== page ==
While you were at the studio recording the band you assembled for your demo session, you may have noticed that guy in the plaid flannel shirt with the beanie who looked cooler than just about everybody else.

After he grabbed a Mountain Dew from the fridge, he opened a door that you didn’t notice before. During the brief time the door was open you’re able to glimpse a windowless room with floor to ceiling gear, a keyboard, a large computer screen, a mixing board that rivals the one you’re using in the big room and not much else.
When you ask your engineer about the room, he kinda laughs and says, “Yeah, that’s our studio B.”
If your music is Hip Hop, Rap or Electronica, it is likely you won’t need a roomful of musicians…you need a roomful of computers.
And recording in this way saves you money as you don’t need to hire all those players. But, without that concentrated effort of all the musicians, you’re not going to have all your tracks in 45 minutes of tracking. Instead, each instrument will be recorded one at a time.
But still, tracking will move along at a fairly good clip.
Instead of painstakingly micing and dialing in the e.q. for each individual drum of the drum kit, you’ll be using digital samples of drums…or, maybe electronic drums.   These drum sounds will be used to create loops:  a few measures of a beat which will repeat throughout the song.
Other instruments, usually synthesizers will be layered on top of that though it’s not unusual for there to be samples of guitars, horns, bass and/or occasionally something gimmicky: like a portion of a scratchy recording of a phone conversation, a car alarm, a police radio or some industrial machine stamping out die-cast parts.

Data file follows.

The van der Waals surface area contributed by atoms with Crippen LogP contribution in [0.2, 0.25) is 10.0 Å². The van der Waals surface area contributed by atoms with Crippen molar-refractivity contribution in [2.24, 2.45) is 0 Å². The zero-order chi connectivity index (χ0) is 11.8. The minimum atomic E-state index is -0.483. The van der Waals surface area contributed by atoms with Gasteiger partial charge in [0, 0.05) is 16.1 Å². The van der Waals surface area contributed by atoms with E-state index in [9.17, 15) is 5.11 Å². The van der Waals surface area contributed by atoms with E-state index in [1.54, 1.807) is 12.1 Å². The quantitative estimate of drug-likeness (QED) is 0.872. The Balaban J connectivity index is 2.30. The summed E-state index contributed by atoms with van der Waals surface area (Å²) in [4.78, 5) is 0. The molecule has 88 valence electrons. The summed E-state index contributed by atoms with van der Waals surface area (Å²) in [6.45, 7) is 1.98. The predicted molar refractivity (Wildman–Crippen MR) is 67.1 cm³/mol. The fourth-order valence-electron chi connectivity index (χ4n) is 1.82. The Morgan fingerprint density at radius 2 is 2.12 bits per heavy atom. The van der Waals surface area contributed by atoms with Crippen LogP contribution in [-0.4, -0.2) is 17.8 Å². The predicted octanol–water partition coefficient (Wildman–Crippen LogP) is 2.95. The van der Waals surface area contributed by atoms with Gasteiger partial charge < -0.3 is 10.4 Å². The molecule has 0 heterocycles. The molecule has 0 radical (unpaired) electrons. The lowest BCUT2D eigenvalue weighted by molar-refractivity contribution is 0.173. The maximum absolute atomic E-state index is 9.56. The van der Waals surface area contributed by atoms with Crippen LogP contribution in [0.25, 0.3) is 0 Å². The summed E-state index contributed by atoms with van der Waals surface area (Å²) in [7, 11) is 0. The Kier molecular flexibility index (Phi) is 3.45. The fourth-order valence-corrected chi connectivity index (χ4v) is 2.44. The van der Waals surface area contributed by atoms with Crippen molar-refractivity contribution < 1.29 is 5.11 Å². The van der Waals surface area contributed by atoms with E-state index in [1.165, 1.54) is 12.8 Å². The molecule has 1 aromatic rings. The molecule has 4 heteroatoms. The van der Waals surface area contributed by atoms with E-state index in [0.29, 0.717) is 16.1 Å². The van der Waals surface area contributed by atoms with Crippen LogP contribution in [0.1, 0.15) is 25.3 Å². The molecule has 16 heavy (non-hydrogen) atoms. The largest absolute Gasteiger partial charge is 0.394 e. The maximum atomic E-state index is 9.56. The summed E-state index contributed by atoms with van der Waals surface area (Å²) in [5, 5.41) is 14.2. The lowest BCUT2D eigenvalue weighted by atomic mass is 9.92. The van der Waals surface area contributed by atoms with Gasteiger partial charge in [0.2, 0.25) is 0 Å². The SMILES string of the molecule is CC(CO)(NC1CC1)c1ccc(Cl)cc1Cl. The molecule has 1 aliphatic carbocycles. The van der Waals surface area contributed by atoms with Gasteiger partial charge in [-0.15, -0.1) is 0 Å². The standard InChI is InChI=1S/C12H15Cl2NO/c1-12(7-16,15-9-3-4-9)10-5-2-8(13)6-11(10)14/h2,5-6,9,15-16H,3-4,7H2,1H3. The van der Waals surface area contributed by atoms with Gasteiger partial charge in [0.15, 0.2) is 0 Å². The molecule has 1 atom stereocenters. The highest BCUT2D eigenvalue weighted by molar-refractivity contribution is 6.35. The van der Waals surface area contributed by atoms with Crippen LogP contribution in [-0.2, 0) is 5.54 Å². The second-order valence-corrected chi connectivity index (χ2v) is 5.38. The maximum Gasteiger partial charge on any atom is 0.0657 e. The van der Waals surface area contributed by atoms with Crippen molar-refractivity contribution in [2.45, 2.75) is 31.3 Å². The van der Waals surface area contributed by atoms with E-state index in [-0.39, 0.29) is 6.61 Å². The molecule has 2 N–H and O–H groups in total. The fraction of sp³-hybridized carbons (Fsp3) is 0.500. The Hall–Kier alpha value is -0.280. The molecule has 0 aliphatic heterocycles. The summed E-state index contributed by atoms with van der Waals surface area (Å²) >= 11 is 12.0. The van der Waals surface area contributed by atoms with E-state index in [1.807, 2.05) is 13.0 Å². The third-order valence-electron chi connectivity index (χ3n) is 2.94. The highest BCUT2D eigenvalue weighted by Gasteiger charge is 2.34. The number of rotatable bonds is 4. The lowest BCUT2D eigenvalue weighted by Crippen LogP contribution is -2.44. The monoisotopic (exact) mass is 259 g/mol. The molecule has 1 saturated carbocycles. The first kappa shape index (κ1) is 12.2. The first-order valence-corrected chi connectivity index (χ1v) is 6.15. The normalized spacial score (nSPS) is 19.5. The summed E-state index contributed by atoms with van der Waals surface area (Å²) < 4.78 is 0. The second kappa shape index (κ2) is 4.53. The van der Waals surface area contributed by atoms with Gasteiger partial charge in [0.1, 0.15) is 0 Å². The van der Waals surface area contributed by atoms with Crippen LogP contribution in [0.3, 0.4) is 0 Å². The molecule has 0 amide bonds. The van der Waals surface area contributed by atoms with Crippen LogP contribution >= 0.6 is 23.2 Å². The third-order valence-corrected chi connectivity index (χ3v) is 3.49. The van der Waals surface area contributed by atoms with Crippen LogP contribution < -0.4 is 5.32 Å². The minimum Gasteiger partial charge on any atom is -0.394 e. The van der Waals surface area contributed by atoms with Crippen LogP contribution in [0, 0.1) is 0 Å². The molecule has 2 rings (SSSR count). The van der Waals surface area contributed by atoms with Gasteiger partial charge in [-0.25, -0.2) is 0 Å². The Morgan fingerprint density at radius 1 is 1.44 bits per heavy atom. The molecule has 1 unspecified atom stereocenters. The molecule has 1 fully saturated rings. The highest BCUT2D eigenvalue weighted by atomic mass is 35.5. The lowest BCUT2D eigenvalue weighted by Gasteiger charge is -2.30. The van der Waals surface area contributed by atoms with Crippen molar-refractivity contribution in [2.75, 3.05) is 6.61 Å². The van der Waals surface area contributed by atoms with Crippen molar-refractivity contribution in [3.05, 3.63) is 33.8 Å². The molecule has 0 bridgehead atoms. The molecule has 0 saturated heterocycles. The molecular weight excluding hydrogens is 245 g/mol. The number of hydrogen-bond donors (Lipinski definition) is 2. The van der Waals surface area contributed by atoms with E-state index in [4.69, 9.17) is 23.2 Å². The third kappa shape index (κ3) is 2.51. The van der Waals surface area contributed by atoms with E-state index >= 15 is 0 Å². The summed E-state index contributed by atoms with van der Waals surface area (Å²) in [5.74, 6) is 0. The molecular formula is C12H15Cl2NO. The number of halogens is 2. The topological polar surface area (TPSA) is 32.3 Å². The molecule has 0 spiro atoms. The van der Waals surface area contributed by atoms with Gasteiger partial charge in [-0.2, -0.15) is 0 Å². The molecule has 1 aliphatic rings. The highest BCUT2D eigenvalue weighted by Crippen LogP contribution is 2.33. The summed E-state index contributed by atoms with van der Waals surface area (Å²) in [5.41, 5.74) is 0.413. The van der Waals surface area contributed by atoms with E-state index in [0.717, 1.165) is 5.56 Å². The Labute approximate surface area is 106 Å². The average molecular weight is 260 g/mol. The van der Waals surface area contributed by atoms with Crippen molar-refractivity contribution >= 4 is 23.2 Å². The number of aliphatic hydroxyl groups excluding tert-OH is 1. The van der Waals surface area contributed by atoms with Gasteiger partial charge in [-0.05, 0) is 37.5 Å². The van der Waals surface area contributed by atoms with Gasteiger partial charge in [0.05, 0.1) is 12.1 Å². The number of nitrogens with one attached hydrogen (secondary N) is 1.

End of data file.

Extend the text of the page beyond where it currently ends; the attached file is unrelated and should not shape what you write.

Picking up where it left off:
Live instruments may be added as well. These may be recorded at the studio, but it’s just as likely that the engineer will send a copy of the mix off to a musician friend via email. After recording his/her part the musician will upload their high-quality file of their part (the files are much larger than the inferior quality mp3 files commonly used for data sharing) to a data server, where your engineer will retrieve it and add it to your recording.

It’s highly likely that these parts will be further manipulated by the engineer; they may be cut and spliced, run through various processors, reversed…

The same is true for the vocal. After the initial recording, it may be auto-tuned, run through Lo-Fi processing, have auto-harmony added to it, or all of the above. Often the vocals are processed different ways at different parts of the song.

More conventional elements, such as a horn section or live harmony vocals, may be added as well.

As each track is being added, your engineer will be making micro-adjustments and saving them, so each time the track is played back it is auto-mixed. So by the time all the layering is finished, the track is basically done.

The real good news is that all of this can be done with a single computer, a USB mic and decent software. But, you have to know what you’re doing, and that’s why the engineer makes the big bucks.

Jake Kelly is a man on the constant search for enlightenment, if anyone finds it let him know so he can get some. For more of this hombre’s ramblings and the rest of L2P check out L2Pbandspace and L2Pnet.com.


Originally posted 2010-11-22 18:08:05.